The Man Who Died
Sample for free
If it hadn’t been for the cake, Mo might have died on his three-hundredth birthday. To the whooped-up music, people clapping and dancing, he had leaped up onto the table, kicking off plates and cutlery, his family and friends shouting out, laughing.
One careless act of violence and the Foundation’s insurance company would have to pay out an astronomical sum to the victim’s family.Which was why the company had lobbied the colony’s administration to make death not only extremely difficult, but also illegal.
The police chief, Marcus Gast, stayed at her side the half hour it took to conduct the tests on the waiter.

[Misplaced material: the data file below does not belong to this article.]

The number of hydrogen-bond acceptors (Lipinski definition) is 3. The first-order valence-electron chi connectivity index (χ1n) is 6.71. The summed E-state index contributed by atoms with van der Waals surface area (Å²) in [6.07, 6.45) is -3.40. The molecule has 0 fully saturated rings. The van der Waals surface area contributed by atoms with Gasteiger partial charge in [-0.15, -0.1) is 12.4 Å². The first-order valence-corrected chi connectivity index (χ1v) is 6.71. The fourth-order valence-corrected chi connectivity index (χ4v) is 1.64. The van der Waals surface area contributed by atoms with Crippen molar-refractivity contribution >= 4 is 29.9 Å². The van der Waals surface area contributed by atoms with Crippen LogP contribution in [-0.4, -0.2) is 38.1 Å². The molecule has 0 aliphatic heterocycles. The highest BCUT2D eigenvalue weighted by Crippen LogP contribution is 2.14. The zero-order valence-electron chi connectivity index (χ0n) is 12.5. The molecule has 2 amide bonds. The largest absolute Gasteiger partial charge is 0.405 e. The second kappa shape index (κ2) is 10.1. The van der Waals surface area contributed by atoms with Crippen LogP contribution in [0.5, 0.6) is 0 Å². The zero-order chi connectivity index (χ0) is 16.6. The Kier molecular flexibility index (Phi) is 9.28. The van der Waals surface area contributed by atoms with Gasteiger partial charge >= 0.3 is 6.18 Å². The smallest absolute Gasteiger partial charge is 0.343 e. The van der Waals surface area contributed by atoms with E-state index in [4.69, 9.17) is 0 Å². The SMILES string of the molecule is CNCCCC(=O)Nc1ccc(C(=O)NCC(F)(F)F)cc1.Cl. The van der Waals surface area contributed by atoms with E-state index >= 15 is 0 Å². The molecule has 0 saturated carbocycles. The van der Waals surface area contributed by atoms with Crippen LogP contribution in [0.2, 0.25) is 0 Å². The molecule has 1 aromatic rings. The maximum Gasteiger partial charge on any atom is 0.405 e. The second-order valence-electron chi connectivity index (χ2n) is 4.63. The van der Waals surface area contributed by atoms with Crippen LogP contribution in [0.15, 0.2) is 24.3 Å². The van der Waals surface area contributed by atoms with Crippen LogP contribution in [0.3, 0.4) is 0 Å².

“He checks out,” Judith told him, studying the computer screen. “The man’s decaff. He hasn’t experienced aggressive brain activity for over a century.”
“So what was he doing with a loaded gun?” Marcus Gast asked.
“What did he tell you he was doing?” she asked back.
“Trying to sell it.”
“It’s the probable truth. See for yourself,” said Judith. She stood back as the heavy man leaned over the screen. “He’s as docile as a doughnut.” She looked through a one-way mirror to a brightly illuminated room, where the waiter, restrained and examined by an array of sensors, lay supine in a bed.
“He may be. But someone out there isn’t,’ said the policeman.
Mo waited. In the almost darkness, he saw the figure of the blind janitor appear over him: standing, thinking. Everett picked up a white pillow. “You know that old saying, do unto others as you would have done unto you? Well…” The man in the bed’s eyes pleaded for all they were worth. This was it.